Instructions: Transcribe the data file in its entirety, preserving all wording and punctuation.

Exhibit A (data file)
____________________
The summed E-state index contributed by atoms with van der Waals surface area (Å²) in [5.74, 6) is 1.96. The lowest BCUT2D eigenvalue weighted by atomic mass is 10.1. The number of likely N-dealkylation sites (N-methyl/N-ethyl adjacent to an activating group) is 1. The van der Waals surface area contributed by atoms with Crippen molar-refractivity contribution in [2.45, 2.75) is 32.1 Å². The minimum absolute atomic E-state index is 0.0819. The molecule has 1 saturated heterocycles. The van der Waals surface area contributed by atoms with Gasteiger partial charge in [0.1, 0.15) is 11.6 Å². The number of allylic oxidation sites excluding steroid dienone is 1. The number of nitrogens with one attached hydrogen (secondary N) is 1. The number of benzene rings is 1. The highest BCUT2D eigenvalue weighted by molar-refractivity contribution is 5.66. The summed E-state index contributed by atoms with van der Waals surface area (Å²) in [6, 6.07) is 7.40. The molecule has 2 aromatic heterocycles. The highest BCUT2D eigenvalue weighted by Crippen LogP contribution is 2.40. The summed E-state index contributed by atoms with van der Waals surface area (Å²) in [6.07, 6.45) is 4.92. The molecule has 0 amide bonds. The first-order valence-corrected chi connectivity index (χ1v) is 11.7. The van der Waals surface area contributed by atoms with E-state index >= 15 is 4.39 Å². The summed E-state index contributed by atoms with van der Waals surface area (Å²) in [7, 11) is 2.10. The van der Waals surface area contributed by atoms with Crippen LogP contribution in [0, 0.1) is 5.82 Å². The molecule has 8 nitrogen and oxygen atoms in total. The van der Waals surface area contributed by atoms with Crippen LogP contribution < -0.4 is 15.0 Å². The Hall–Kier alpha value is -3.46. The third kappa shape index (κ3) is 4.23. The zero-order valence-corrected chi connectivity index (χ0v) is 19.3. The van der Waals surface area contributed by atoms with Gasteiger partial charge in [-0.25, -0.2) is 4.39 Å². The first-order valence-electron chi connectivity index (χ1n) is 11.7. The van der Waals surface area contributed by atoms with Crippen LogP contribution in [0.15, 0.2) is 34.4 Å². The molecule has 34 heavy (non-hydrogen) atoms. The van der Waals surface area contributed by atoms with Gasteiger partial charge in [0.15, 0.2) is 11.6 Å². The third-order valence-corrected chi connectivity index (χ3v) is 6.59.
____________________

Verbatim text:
The summed E-state index contributed by atoms with van der Waals surface area (Å²) in [5.74, 6) is 1.96. The lowest BCUT2D eigenvalue weighted by atomic mass is 10.1. The number of likely N-dealkylation sites (N-methyl/N-ethyl adjacent to an activating group) is 1. The van der Waals surface area contributed by atoms with Crippen molar-refractivity contribution in [2.45, 2.75) is 32.1 Å². The minimum absolute atomic E-state index is 0.0819. The molecule has 1 saturated heterocycles. The van der Waals surface area contributed by atoms with Gasteiger partial charge in [0.1, 0.15) is 11.6 Å². The number of allylic oxidation sites excluding steroid dienone is 1. The number of nitrogens with one attached hydrogen (secondary N) is 1. The number of benzene rings is 1. The highest BCUT2D eigenvalue weighted by molar-refractivity contribution is 5.66. The summed E-state index contributed by atoms with van der Waals surface area (Å²) in [6, 6.07) is 7.40. The molecule has 2 aromatic heterocycles. The highest BCUT2D eigenvalue weighted by Crippen LogP contribution is 2.40. The summed E-state index contributed by atoms with van der Waals surface area (Å²) in [6.07, 6.45) is 4.92. The molecule has 0 amide bonds. The first-order valence-corrected chi connectivity index (χ1v) is 11.7. The van der Waals surface area contributed by atoms with E-state index >= 15 is 4.39 Å². The summed E-state index contributed by atoms with van der Waals surface area (Å²) in [7, 11) is 2.10. The van der Waals surface area contributed by atoms with Crippen LogP contribution in [0, 0.1) is 5.82 Å². The molecule has 8 nitrogen and oxygen atoms in total. The van der Waals surface area contributed by atoms with Crippen LogP contribution < -0.4 is 15.0 Å². The Hall–Kier alpha value is -3.46. The third kappa shape index (κ3) is 4.23. The zero-order valence-corrected chi connectivity index (χ0v) is 19.3. The van der Waals surface area contributed by atoms with Gasteiger partial charge in [-0.25, -0.2) is 4.39 Å². The first-order valence-electron chi connectivity index (χ1n) is 11.7. The van der Waals surface area contributed by atoms with Crippen LogP contribution in [0.15, 0.2) is 34.4 Å². The molecule has 34 heavy (non-hydrogen) atoms. The van der Waals surface area contributed by atoms with Gasteiger partial charge in [0.15, 0.2) is 11.6 Å². The third-order valence-corrected chi connectivity index (χ3v) is 6.59.